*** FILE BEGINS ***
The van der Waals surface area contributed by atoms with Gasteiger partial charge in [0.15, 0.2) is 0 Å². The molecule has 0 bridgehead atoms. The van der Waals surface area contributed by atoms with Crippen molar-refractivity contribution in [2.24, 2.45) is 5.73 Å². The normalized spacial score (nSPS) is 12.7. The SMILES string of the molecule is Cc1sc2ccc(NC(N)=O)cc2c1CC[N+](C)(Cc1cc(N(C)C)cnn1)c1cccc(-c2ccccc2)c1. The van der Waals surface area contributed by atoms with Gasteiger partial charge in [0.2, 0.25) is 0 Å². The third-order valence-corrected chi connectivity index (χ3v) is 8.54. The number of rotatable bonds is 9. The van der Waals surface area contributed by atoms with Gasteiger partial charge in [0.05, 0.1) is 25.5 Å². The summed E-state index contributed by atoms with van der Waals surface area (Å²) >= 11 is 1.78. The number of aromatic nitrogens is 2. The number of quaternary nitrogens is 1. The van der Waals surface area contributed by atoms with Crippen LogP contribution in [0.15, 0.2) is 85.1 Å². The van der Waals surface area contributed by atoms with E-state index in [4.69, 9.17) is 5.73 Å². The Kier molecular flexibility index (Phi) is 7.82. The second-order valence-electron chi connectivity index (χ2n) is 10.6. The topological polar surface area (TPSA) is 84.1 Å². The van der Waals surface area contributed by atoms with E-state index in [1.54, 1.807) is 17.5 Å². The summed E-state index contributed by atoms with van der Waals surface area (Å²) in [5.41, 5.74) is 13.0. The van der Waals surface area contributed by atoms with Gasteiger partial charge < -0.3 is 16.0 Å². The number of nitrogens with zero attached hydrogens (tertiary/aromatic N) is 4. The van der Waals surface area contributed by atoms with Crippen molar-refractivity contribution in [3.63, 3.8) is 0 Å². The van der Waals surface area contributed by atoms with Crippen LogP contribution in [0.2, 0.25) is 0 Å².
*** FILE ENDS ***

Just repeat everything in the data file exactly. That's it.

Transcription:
The van der Waals surface area contributed by atoms with Gasteiger partial charge in [0.15, 0.2) is 0 Å². The molecule has 0 bridgehead atoms. The van der Waals surface area contributed by atoms with Crippen molar-refractivity contribution in [2.24, 2.45) is 5.73 Å². The normalized spacial score (nSPS) is 12.7. The SMILES string of the molecule is Cc1sc2ccc(NC(N)=O)cc2c1CC[N+](C)(Cc1cc(N(C)C)cnn1)c1cccc(-c2ccccc2)c1. The van der Waals surface area contributed by atoms with Gasteiger partial charge in [0.2, 0.25) is 0 Å². The third-order valence-corrected chi connectivity index (χ3v) is 8.54. The number of rotatable bonds is 9. The van der Waals surface area contributed by atoms with Gasteiger partial charge in [0.05, 0.1) is 25.5 Å². The summed E-state index contributed by atoms with van der Waals surface area (Å²) >= 11 is 1.78. The number of aromatic nitrogens is 2. The number of quaternary nitrogens is 1. The van der Waals surface area contributed by atoms with Crippen LogP contribution in [0.15, 0.2) is 85.1 Å². The van der Waals surface area contributed by atoms with E-state index in [4.69, 9.17) is 5.73 Å². The Kier molecular flexibility index (Phi) is 7.82. The second-order valence-electron chi connectivity index (χ2n) is 10.6. The topological polar surface area (TPSA) is 84.1 Å². The van der Waals surface area contributed by atoms with E-state index in [1.54, 1.807) is 17.5 Å². The summed E-state index contributed by atoms with van der Waals surface area (Å²) in [5.41, 5.74) is 13.0. The van der Waals surface area contributed by atoms with Gasteiger partial charge < -0.3 is 16.0 Å². The number of nitrogens with zero attached hydrogens (tertiary/aromatic N) is 4. The van der Waals surface area contributed by atoms with Crippen molar-refractivity contribution in [3.63, 3.8) is 0 Å². The van der Waals surface area contributed by atoms with Crippen LogP contribution in [0.2, 0.25) is 0 Å².